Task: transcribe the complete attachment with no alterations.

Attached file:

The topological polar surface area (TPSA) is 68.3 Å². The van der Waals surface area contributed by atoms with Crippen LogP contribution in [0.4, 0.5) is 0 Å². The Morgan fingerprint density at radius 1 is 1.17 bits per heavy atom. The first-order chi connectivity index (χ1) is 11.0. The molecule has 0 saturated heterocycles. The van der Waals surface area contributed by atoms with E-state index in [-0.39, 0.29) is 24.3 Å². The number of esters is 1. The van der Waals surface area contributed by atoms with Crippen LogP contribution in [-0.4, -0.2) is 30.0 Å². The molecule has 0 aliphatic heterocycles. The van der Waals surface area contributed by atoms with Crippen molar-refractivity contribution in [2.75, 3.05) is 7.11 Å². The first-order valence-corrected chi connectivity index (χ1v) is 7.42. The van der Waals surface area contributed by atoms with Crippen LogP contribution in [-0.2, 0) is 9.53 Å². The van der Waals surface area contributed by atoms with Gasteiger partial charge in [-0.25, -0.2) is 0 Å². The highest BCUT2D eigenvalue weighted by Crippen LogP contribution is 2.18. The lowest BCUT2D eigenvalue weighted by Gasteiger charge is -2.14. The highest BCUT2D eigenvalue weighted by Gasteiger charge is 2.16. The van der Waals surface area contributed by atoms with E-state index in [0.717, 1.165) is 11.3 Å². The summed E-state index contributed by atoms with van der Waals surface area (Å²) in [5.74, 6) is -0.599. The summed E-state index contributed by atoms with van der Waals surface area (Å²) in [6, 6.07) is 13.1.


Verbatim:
The topological polar surface area (TPSA) is 68.3 Å². The van der Waals surface area contributed by atoms with Crippen LogP contribution in [0.4, 0.5) is 0 Å². The Morgan fingerprint density at radius 1 is 1.17 bits per heavy atom. The first-order chi connectivity index (χ1) is 11.0. The molecule has 0 saturated heterocycles. The van der Waals surface area contributed by atoms with E-state index in [-0.39, 0.29) is 24.3 Å². The number of esters is 1. The van der Waals surface area contributed by atoms with Crippen LogP contribution in [-0.4, -0.2) is 30.0 Å². The molecule has 0 aliphatic heterocycles. The van der Waals surface area contributed by atoms with Crippen molar-refractivity contribution in [2.75, 3.05) is 7.11 Å². The first-order valence-corrected chi connectivity index (χ1v) is 7.42. The van der Waals surface area contributed by atoms with Crippen LogP contribution in [-0.2, 0) is 9.53 Å². The van der Waals surface area contributed by atoms with Gasteiger partial charge in [-0.25, -0.2) is 0 Å². The highest BCUT2D eigenvalue weighted by Crippen LogP contribution is 2.18. The lowest BCUT2D eigenvalue weighted by Gasteiger charge is -2.14. The highest BCUT2D eigenvalue weighted by Gasteiger charge is 2.16. The van der Waals surface area contributed by atoms with E-state index in [0.717, 1.165) is 11.3 Å². The summed E-state index contributed by atoms with van der Waals surface area (Å²) in [5.74, 6) is -0.599. The summed E-state index contributed by atoms with van der Waals surface area (Å²) in [6, 6.07) is 13.1.